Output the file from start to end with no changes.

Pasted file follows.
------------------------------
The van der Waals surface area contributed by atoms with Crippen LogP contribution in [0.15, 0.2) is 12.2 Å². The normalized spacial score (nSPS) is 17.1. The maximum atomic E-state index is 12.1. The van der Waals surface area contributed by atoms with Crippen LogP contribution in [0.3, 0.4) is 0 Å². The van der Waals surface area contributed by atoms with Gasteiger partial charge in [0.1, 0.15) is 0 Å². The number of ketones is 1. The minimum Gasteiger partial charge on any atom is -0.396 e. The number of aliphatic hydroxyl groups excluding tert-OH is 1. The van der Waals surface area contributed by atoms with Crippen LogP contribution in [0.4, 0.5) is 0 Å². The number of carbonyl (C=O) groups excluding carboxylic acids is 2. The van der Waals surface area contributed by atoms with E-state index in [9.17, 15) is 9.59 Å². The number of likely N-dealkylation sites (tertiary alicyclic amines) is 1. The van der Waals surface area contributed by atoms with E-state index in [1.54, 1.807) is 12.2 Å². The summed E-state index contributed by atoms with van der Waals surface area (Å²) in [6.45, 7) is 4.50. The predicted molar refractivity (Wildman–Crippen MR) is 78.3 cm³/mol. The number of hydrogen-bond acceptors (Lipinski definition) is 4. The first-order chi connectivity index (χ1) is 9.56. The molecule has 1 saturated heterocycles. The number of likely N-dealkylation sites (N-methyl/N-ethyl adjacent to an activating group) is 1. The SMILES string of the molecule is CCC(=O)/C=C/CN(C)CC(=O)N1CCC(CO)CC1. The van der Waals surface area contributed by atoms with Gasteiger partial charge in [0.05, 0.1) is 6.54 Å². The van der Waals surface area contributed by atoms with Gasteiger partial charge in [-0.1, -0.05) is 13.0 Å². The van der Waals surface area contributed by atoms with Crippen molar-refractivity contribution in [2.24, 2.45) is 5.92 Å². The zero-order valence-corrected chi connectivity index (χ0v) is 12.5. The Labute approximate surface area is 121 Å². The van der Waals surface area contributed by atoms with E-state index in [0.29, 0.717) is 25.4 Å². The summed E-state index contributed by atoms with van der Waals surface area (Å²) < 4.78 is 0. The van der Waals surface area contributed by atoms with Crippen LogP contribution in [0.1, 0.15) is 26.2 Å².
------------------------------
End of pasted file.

The van der Waals surface area contributed by atoms with Crippen LogP contribution in [0.15, 0.2) is 12.2 Å². The normalized spacial score (nSPS) is 17.1. The maximum atomic E-state index is 12.1. The van der Waals surface area contributed by atoms with Crippen LogP contribution in [0.3, 0.4) is 0 Å². The van der Waals surface area contributed by atoms with Gasteiger partial charge in [0.1, 0.15) is 0 Å². The number of ketones is 1. The minimum Gasteiger partial charge on any atom is -0.396 e. The number of aliphatic hydroxyl groups excluding tert-OH is 1. The van der Waals surface area contributed by atoms with Crippen LogP contribution in [0.4, 0.5) is 0 Å². The number of carbonyl (C=O) groups excluding carboxylic acids is 2. The van der Waals surface area contributed by atoms with E-state index in [9.17, 15) is 9.59 Å². The number of likely N-dealkylation sites (tertiary alicyclic amines) is 1. The van der Waals surface area contributed by atoms with E-state index in [1.54, 1.807) is 12.2 Å². The summed E-state index contributed by atoms with van der Waals surface area (Å²) in [6.45, 7) is 4.50. The predicted molar refractivity (Wildman–Crippen MR) is 78.3 cm³/mol. The number of hydrogen-bond acceptors (Lipinski definition) is 4. The first-order chi connectivity index (χ1) is 9.56. The molecule has 1 saturated heterocycles. The number of likely N-dealkylation sites (N-methyl/N-ethyl adjacent to an activating group) is 1. The SMILES string of the molecule is CCC(=O)/C=C/CN(C)CC(=O)N1CCC(CO)CC1. The van der Waals surface area contributed by atoms with Gasteiger partial charge in [0.05, 0.1) is 6.54 Å². The van der Waals surface area contributed by atoms with Gasteiger partial charge in [-0.1, -0.05) is 13.0 Å². The van der Waals surface area contributed by atoms with Crippen molar-refractivity contribution in [2.24, 2.45) is 5.92 Å². The zero-order valence-corrected chi connectivity index (χ0v) is 12.5. The Labute approximate surface area is 121 Å². The van der Waals surface area contributed by atoms with E-state index in [0.29, 0.717) is 25.4 Å². The summed E-state index contributed by atoms with van der Waals surface area (Å²) < 4.78 is 0. The van der Waals surface area contributed by atoms with Crippen LogP contribution in [0.1, 0.15) is 26.2 Å².